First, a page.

block quotationsDon’t go on and on
Formatting block quotations isn’t hard. Reduce the point size and line spacing slightly. Indent the text block between half an inch and a full inch on the left side, and optionally the same on the right. As with first-line indents, make the side indents large enough to be noticed, but not so large that the line length is too short. Don’t put quotation marks at the ends. They’re redundant.
Block quotations are sometimes unavoidable. If a dispute involves the interpretation of an agreement, accuracy may demand extensive quoting.
But as a means of textual emphasis, block quotations sometimes become, like all caps, a form of self-defeating typography. Lawyers often dump text into a block quotation because they want to signal “This source is really important, so I’ve quoted a lot of it!”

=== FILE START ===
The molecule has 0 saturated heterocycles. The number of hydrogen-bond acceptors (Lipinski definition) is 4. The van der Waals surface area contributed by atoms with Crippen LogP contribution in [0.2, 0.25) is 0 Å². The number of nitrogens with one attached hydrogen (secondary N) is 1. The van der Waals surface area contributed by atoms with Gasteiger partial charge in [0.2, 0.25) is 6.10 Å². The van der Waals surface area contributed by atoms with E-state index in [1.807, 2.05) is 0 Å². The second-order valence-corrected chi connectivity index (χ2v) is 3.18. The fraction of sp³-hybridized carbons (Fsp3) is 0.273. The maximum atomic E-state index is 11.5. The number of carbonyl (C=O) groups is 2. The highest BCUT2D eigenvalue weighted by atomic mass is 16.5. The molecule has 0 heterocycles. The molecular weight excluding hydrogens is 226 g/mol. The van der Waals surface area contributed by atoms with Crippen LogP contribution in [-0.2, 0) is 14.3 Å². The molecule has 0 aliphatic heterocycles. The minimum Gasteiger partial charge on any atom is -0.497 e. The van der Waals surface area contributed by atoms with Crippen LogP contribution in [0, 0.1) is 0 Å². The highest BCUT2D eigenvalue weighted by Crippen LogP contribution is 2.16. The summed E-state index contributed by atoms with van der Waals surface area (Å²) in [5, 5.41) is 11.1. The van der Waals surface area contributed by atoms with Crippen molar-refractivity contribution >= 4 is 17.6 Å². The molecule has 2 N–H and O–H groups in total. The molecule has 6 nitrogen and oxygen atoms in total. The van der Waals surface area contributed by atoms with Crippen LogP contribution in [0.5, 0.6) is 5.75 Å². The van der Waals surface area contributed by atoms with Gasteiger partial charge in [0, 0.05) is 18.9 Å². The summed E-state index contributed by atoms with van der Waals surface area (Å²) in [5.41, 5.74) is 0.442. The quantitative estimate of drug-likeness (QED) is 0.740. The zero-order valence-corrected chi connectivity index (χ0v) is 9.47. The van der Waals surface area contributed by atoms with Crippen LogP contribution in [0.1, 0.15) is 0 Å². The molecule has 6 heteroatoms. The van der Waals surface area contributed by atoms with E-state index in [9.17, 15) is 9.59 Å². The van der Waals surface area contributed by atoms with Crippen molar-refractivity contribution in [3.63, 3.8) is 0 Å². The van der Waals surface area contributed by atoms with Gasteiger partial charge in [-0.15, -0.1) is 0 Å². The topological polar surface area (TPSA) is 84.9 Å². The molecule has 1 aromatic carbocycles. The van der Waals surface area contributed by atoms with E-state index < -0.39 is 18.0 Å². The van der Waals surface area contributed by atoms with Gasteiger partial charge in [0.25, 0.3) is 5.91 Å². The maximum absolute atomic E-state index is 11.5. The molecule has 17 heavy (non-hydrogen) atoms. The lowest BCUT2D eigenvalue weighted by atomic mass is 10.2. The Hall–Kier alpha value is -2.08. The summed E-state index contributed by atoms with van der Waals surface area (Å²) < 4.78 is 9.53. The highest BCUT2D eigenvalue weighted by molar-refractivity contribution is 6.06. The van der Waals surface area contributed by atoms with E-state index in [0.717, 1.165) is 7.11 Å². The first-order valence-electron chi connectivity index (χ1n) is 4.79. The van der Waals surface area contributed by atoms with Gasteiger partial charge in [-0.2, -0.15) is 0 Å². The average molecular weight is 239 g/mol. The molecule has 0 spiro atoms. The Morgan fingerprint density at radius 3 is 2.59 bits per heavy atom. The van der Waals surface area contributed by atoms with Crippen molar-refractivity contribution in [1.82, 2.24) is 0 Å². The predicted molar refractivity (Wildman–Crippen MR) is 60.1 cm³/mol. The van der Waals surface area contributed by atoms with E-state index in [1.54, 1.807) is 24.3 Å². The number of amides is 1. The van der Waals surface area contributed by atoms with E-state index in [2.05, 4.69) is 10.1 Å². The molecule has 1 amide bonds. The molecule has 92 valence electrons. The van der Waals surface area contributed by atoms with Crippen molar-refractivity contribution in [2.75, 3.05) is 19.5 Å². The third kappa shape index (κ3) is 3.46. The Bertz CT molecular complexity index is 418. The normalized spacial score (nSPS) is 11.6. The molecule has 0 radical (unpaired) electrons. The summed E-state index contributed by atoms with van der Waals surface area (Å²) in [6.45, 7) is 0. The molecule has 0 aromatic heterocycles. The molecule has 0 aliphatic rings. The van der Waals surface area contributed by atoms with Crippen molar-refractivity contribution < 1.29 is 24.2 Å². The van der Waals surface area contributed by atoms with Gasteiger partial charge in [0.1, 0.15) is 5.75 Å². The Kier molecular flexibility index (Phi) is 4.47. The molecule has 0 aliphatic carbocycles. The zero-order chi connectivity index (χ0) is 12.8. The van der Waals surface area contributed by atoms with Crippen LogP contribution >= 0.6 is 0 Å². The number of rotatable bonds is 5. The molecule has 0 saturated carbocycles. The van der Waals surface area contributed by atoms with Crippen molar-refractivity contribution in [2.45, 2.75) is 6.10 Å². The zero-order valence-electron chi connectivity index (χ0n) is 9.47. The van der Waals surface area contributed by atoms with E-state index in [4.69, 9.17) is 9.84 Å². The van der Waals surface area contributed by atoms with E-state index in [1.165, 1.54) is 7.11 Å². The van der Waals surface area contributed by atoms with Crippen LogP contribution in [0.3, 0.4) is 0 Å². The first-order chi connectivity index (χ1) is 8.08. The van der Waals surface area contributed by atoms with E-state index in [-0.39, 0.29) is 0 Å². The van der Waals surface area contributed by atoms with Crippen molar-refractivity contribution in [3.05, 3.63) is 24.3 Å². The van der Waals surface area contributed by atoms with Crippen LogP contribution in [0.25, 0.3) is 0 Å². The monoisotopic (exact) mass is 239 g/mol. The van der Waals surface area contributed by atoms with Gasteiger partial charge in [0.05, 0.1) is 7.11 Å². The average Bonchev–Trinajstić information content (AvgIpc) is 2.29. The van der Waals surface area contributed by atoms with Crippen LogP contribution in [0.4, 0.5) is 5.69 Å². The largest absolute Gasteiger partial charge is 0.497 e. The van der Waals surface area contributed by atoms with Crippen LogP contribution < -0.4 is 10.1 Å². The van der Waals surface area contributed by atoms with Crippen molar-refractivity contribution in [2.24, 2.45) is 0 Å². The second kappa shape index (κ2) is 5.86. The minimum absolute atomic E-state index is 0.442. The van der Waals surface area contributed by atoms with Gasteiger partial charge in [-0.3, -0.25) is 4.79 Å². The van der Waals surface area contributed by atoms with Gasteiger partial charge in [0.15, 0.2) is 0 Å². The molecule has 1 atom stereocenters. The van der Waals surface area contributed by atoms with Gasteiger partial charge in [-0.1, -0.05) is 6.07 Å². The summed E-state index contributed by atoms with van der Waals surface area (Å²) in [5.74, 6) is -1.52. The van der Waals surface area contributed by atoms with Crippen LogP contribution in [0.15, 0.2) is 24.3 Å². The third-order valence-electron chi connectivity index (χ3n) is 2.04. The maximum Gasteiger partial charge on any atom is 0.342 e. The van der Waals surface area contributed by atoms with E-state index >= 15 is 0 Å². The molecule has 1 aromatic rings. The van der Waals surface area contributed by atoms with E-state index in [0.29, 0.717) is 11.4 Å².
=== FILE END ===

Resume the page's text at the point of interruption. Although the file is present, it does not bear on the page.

Instead, the actual signal a reader often gets is “Here’s something long and dull from another case whose meaning and relevance you’ll have to figure out for yourself because I can’t be bothered to summarize it!”
The reader’s next thought is usually “Great—I can skip this.” So if you want readers to pay attention to quoted material, edit it carefully and integrate it into the text. Don’t just shovel it into a block quotation.